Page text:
2. A major part of the Sentencing and Parole Reform Act 2010 was the creation of the sentence of life without parole.
  3. The sentence of life without parole creates sentences of no hope, and should not exist in New Zealand. I can accept that many people will never get out of prison after committing particularly heinous acts, but release should be theoretically possible for everyone.
  4. It seems odd to me that Parliament would consider that finite sentences ordered to be served without parole are unjustifiable and the possibility of a court ordering them should be removed, but that indefinite sentences should nonetheless still be able to be ordered to be served without the possibility of parole.
  5. It may be entirely appropriate that a particular person should never be released from prison, but that is a decision that should be made looking at them and their risk at the time by the New Zealand Parole Board, not by the sentencing court at the time of sentencing.
  1. The Select Committee should take this opportunity to recommend to the House that the sentence of life without parole should also be repealed, in the same way that it is to repeal determinate sentences without parole.

Resentencing of People Sentenced Under the Three Strikes Regime

  1. The bill as drafted adds transitional provisions relating to people currently serving sentences as second or third strikes. It provides that “a person is not eligible for release or re-sentencing as a consequence of any provision brought into force under the Three Strikes Legislation Repeal Act 2021”.
  2. The Committee should be clear that this will not prevent people being resentenced if they meet the standard set by the Supreme Court in Fitzgerald[1](a third strike offence), which was applied by the Court of Appeal in Matara[2] (a second strike case) late last year.
  3. However, to obtain this resentencing, people will have to appeal the Court of Appeal. This is an inefficient use of Court resources. Having to have three judges sit, using up time in the Court of Appeal, rather than a single judge in the High Court should not be necessary. Given the decisions of the Supreme Court and the Court of Appeal, this law would appropriately provide for re-sentencings if the tests in those cases are met.
  4. This would not mean that everyone serving a second-strike sentence would succeed – the requirement that the sentence be inconsistent with section 9 of the New Zealand Bill of Rights Act is a high test to meet, but this is an argument that, given the law change, should be able to be made in the High Court, not one that should have to be made before a panel of judges in the Court of Appeal.

Conclusion

  1. I support the Bill but recommend that it should be amended to provide the following:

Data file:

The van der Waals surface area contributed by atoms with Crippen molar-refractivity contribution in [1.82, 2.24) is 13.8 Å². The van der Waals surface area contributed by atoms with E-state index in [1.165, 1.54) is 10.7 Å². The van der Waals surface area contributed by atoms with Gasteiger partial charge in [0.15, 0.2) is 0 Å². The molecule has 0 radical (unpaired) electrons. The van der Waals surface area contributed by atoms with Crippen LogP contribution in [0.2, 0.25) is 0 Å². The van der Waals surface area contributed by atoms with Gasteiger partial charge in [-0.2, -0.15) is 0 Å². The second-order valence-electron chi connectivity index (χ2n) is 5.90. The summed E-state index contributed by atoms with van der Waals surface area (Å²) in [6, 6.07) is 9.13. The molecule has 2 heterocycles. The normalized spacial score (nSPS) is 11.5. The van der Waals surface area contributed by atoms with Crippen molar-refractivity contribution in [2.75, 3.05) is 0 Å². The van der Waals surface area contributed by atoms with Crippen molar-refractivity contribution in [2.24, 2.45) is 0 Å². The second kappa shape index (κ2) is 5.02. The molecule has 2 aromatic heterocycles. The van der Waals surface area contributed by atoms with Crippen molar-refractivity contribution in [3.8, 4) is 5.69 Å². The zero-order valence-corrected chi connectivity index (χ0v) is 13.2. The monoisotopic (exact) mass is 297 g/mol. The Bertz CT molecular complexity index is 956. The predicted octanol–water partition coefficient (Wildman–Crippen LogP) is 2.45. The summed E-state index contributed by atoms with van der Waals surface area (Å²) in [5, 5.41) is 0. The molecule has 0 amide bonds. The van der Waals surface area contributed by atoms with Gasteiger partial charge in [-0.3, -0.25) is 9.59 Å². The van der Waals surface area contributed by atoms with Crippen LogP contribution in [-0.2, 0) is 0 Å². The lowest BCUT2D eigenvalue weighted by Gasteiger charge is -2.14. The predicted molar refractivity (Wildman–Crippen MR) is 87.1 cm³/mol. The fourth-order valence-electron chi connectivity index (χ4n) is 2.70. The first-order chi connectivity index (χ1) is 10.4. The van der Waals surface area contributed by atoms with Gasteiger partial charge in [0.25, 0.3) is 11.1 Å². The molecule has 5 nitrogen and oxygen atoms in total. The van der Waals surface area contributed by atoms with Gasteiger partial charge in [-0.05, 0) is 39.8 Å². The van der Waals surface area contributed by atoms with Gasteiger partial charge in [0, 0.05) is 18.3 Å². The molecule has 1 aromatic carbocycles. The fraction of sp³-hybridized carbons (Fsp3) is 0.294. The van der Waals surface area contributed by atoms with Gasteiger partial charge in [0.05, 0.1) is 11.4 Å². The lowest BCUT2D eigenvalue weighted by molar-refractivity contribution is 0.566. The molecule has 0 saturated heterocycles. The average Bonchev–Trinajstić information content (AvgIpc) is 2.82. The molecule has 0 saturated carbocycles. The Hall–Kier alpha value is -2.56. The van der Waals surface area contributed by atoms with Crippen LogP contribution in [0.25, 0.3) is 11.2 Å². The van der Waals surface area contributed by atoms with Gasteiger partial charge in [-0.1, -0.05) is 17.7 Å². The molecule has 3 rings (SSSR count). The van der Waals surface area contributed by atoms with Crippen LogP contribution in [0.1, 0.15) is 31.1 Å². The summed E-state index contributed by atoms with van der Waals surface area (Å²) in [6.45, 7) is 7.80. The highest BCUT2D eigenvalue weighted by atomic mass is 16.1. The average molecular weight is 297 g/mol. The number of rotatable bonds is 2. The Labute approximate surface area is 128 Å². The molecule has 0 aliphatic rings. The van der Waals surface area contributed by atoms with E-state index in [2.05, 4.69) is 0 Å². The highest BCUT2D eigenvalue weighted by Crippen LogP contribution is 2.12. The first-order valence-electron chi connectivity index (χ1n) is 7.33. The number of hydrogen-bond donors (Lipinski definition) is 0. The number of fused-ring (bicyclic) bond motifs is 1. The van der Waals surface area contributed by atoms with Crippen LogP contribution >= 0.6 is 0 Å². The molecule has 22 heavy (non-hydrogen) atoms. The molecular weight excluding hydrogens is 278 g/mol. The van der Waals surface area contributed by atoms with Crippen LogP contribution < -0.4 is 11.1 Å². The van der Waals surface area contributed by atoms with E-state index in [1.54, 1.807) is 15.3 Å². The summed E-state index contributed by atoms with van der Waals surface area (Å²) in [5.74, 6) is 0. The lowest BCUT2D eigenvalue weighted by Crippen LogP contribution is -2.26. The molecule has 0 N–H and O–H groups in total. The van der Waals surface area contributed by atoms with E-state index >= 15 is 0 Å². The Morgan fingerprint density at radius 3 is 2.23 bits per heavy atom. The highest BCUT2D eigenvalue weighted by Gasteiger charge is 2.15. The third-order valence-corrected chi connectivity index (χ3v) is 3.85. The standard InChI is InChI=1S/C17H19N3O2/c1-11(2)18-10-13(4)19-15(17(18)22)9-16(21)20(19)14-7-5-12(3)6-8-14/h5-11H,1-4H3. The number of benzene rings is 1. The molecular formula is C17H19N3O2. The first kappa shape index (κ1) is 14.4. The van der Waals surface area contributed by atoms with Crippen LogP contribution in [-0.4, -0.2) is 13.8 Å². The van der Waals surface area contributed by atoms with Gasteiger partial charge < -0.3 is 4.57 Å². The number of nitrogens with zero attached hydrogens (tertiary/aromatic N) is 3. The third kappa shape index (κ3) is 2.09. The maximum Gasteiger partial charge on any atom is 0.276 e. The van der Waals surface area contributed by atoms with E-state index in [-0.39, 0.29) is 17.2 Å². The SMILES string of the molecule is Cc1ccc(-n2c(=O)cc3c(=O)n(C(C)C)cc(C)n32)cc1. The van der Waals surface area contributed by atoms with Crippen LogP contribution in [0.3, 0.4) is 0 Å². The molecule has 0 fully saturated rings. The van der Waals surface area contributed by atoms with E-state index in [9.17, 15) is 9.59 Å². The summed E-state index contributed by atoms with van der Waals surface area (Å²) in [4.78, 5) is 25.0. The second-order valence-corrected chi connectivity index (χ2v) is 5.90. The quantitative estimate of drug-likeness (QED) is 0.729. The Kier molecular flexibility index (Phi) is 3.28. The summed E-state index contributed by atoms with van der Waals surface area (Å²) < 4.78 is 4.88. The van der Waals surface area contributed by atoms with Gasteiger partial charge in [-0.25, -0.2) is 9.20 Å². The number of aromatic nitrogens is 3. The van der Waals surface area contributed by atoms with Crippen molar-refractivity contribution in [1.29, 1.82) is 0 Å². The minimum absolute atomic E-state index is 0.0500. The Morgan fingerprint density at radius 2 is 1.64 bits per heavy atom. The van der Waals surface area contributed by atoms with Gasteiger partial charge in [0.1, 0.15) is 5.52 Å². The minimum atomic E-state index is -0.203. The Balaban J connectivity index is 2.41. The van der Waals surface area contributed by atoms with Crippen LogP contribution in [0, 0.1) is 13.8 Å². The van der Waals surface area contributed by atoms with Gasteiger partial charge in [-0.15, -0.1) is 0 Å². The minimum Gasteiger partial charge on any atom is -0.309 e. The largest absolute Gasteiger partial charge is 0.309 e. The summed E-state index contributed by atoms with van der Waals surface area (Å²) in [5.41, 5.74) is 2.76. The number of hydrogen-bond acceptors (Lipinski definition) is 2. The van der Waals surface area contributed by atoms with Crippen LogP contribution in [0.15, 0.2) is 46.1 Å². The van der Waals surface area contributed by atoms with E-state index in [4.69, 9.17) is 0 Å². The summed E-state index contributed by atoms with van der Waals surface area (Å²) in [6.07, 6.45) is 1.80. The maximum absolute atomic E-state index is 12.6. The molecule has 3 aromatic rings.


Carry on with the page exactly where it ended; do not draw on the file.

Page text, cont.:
1. The repeal of the sentence of life without parole
    2. To provide a process by which those sentenced under the three strikes regime can apply to the High Court to be resentenced where the sentence imposed upon them was inconsistent with section 9 of the New Zealand Bill of Rights Act.
  2. Thank for your consideration of this matter. I look forward to speaking to my submission in person.

 

Graeme Edgeler

[1] Fitzgerald v R [2021] NZSC 131.

[2] Matara v R [2021] NZCA 692.

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A submission on the COVID-19 Public Health Response Amendment Bill (No 2)

I have made a submission on the COVID-19 Public Health Response Amendment Bill (No 2).

In preparing it, I looked at the Hansard for the first reading debate, and got name-dropped as someone likely to make a submission. So, of course I did. I focus on a small bit of the bill, around the change in penalties for breaching COVID orders. In short, the infringement fees are too high, but some of the fines are probably too low.

No need for anyone else to proofread this one, it's already been sent in :-)

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The Health Committee

COVID-19 Public Health Response Amendment Bill (No 2)

Submission of Graeme Edgeler

This submission is made by Graeme Edgeler. I am a Wellington barrister who mostly practices in public and criminal law.

  1. I regret that I have not had the opportunity to consider the whole COVID-19 Public Health Response Amendment Bill (No 2) (“the Bill’) given the time made available for submissions, and other commitments, however I am concerned about one aspect of the bill, being the proposed amendments to the infringement fee regime for breaches of COVID orders.
  2. Clauses 13 and 14 of the Bill of increase the maximum infringement fee and maximum fine for breaches of COVID orders. I submit that the Committee should reconsider the amounts set.
  3. In short, the maximum infringement fee is simply too high, given the purpose of infringement fees. In addition, the new maximum fine able to be imposed on a company will be disproportionately low compared to that applying to individuals.

Criminal Offence or Infringement Offence?

  1. Breaching a COVID order is both a criminal offence, punishable by a fine or imprisonment, and an infringement offence, punishable by the imposition of an infringement fee. This dual approach is common with a range of regulatory offences. More serious breaches of COVID orders can be prosecuted in the Courts as criminal offences (potentially resulting in a conviction and a criminal record) while less serious breaches can be dealt with using infringement fees (which are like parking tickets, or speeding tickets, and do not result in criminal records).